World roundup: October 8 2021
Stories from Saudi Arabia, Ethiopia, Poland, and more
In today’s global news:
Worldometer is tracking COVID-19 cases and fatalities.
The New York Times is tracking global vaccine distribution.
As expected, the Organization for Economic Cooperation and Development announced Friday that it’s secured agreements from 136 countries to implement a new global minimum corporate tax of 15 percent. When it comes into effect in 2023, the new minimum rate will reduce international tax competition and the use of certain countries as tax havens for multinational firms. It won’t reduce those things by very much, however, because a 15 percent rate is still fairly low by OECD standards and because several low tax countries have still not agreed to adopt the new floor.
The Nobel Committee awarded the 2020 Nobel Peace Prize to Philippine journalist Maria Ressa and Russian journalist Dmitry Muratov. Both have founded independent media outlets despite the restrictive journalistic conditions in their respective countries, and they’re being treated as symbolic representatives of the journalistic world at large.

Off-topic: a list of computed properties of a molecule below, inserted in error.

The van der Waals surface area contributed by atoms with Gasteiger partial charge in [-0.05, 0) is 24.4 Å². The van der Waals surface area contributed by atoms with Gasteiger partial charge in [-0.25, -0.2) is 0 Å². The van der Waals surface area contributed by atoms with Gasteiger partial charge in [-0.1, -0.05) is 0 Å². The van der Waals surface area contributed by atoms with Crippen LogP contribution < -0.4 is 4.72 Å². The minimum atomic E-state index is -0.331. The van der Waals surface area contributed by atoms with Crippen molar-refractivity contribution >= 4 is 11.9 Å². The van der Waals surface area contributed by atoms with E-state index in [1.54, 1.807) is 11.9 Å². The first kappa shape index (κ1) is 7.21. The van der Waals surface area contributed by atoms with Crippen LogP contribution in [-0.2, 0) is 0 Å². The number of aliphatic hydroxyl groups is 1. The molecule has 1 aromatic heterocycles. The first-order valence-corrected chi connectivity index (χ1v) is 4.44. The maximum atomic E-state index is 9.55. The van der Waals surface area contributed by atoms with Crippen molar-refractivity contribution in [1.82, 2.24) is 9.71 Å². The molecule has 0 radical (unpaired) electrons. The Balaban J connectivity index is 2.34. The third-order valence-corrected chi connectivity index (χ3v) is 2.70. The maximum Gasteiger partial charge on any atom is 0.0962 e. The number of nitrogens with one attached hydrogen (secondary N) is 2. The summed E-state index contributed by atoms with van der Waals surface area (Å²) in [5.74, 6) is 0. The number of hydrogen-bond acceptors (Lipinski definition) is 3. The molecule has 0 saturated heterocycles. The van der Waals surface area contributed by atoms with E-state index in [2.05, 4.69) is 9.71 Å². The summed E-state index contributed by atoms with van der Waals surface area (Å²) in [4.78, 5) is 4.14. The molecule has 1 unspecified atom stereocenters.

According to Syrian state media, an apparent Israeli missile strike on the T4 airbase in Homs province has left at least six soldiers wounded. The strike took place late Friday evening and, according to the Syrian Observatory for Human Rights, targeted a “drone depot” on the base.
Syrian media is also reporting that Bashar al-Assad has lifted his uncle Rifaat’s exile and that the latter has returned to Syria to escape potential legal jeopardy in France. Rifaat was once a key figure in the Syrian military and government under his brother, Hafez, and was among other things heavily implicated in the 1982 Hama Massacre. He risked it all on an attempted coup in 1984, and when that failed Hafez “promoted” him to a figurehead vice presidency and sent him on a one-way diplomatic visit to the Soviet Union. He’s spent the past 25-ish years living in France and Spain, popping up here and there as when, for example, he complained in 2000 that it should have been him, and not Bashar, who succeeded Hafez as Syrian leader. A French court has convicted him on fraud charges, and while it’s unlikely he would’ve served any prison time at his advanced age, he was in danger of losing his considerable fortune. It’s unlikely he’ll be allowed to do much in Syria other than live quietly.